Social Security Disability Backlogs

Statement of Sylvester J. Schieber, Chairman Social Security Advisory Board To the Subcommittee on Social Security of the Committee on Ways and Means U.S. House of Representatives February 14, 2007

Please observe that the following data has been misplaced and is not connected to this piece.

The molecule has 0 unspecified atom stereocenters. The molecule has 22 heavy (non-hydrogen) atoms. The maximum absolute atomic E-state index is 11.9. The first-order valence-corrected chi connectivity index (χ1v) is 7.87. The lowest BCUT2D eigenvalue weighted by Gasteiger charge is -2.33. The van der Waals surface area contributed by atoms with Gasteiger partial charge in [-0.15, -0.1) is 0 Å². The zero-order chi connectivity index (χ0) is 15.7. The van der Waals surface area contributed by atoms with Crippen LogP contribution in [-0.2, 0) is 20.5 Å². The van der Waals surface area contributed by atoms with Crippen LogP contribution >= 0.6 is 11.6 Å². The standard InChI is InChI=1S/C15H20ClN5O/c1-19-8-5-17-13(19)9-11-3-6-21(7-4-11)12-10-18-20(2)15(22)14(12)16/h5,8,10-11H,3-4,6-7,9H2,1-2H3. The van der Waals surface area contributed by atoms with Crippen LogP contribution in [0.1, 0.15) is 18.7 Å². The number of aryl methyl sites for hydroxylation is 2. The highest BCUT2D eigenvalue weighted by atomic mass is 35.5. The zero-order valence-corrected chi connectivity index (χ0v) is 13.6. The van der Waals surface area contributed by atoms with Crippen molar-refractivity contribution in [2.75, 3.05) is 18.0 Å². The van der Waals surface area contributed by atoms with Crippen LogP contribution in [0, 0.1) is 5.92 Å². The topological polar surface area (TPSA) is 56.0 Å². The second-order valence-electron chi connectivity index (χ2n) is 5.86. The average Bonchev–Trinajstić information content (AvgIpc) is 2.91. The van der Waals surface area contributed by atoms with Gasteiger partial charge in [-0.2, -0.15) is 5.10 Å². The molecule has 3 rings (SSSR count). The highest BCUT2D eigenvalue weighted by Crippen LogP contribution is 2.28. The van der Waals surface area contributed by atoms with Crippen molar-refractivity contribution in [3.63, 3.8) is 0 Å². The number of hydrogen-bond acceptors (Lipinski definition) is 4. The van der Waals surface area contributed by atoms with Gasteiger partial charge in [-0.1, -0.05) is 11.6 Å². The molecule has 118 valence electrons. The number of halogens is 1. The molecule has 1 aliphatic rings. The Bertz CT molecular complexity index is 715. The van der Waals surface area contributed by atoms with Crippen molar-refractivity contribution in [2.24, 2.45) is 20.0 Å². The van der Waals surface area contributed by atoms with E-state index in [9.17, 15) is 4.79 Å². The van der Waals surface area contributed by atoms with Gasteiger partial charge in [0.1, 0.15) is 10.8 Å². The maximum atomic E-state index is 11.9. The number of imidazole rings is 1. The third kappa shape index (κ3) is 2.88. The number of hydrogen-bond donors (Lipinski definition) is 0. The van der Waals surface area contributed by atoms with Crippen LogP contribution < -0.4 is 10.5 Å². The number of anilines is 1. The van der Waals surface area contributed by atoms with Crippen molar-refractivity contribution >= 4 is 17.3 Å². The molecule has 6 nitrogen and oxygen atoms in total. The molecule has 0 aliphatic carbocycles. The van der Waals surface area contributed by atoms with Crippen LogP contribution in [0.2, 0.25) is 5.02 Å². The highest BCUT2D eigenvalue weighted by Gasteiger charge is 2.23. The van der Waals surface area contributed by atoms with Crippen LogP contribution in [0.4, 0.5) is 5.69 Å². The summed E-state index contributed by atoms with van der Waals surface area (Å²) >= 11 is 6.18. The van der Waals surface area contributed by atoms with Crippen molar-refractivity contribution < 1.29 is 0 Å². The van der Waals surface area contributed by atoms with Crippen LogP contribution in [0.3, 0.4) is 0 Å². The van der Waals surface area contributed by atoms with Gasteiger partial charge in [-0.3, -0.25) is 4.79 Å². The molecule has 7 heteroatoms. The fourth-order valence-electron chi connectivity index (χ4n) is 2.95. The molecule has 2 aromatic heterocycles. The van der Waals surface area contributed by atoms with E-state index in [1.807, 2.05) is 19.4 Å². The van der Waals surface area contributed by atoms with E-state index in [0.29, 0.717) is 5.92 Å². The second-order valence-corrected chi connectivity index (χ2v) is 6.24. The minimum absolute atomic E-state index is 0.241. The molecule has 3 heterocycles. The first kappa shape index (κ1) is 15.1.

Chairman McNulty, Mr. Johnson, Members of the Subcommittee. I am pleased to have this opportunity to appear on behalf of the Social Security Advisory Board to discuss the backlogs in the Social Security disability programs. I would like to give you the Board’s perspectives on what the situation is, how we got there, and—most importantly—what can be done about it. What the situation is As you pointed out in the press release announcing this hearing, Social Security disability claimants often face lengthy and sometimes unconscionable delays in the processing of their claims. I think that situation is well known. I am, if anything, a bit surprised that it does not get more attention than it has. The only thing I would add to your assessment of the current situation is that it may be even worse than some of the numbers indicate. Average processing times mask the fact that many claims lower the average because they are simple, obviously severe (or obviously not), and are well documented. Others may require more complex evaluation that can require processing time well in excess of the average. Moreover, a very large number of those who get disability benefits are required to pursue their claims beyond the initial stage. For example, a little more than one million of those who applied for benefits in the year 2000 were ultimately found eligible. About 300 thousand of them got their benefit awards only after going through the reconsideration and/or hearing stages. So, while the average processing time for initial claims is about 3 months, it is not at all unusual to wait additional months in the reconsideration process, and much more in the hearings process where average processing times have risen to about a year and a half and many appeals take much longer. Moreover, the very existence of long average processing times and of huge backlogs in high visibility areas such as initial pending workloads creates pressures that distort the process. Trying to control those metrics can put too much emphasis on moving easier cases or those that contribute most to the backlog count at the expense of older cases and at the expense of cases in categories such as reconsideration which are not widely reported. In fiscal year 2006, for example, the number of initial claims pending actually declined slightly from 560 thousand to 555 thousand. Given the tight budget, this